How often are policy decisions made based on cold-facts profit-and-loss statements?  Heartless laws written—and compassionate laws blocked—because the people they impact are safely ensconced in statistics, stereotypes, and anonymity?  What would our world look like if our society valued and prioritized the universal humanness of delighted laughter and sympathetic tears… of contented sighs and compassionate groans… the universal humanness of feeling?

The folks who make music for you today may never end up at Carnegie or on Broadway.  They may spend their days as mathematicians or chemists, office workers or executives.  Their careers may not have anything to do with music.  But as long as they continue to practice and model the courage it takes to feel, and they help others to do the same, I believe to my core that every day of their lives, they will make the world a better place.

I am so proud of the feelings my students discover during their work, and evoke in others.  It’s a tremendous honor to be present when students expand their boundaries of vulnerability and summon the courage to reveal their deep-seated human-ness, whether it’s in the safe privacy of the lesson studio or in the public space of the stage.  Artists are brave, brave people, and their bravery is the best kind: the artist’s bravery is the kind that, rather than threatening or insisting or boasting, invites the rest of the world to join in, to take a risk, and to be brave together.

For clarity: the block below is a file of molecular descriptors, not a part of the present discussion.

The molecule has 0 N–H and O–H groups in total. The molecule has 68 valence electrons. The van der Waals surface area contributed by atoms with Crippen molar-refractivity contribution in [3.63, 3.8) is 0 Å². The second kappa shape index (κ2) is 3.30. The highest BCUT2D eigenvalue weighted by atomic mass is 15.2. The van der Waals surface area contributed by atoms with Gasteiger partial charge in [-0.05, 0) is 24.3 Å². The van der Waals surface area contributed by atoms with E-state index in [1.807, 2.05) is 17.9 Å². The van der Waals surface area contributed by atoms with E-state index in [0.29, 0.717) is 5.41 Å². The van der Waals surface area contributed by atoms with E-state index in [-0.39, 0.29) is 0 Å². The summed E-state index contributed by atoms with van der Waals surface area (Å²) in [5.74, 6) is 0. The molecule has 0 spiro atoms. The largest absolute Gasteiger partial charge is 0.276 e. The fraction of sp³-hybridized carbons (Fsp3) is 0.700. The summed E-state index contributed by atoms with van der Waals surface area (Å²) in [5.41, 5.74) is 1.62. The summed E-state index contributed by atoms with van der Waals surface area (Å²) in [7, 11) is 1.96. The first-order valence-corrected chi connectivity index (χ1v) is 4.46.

Honestly, I think that kind of bravery is the only hope our world has right now.

So, what brave art have you made today?

After last year’s Christmas post, one could be forgiven for responding to this news with a bit of (good-natured, I’d hope) ribbing, but:

I’ve just written a new Christmas song.

The world, you see, is full of un-beautiful stuff right now.  And while I do still firmly believe that the contemporary American approach to Christmas is largely a manifestation of—if not even a source of—that stuff, I also think that the heart of the Christmas story points us toward truths that are beautiful—that that story can serve as an antitoxin, if you will, for what is poisoning our society today.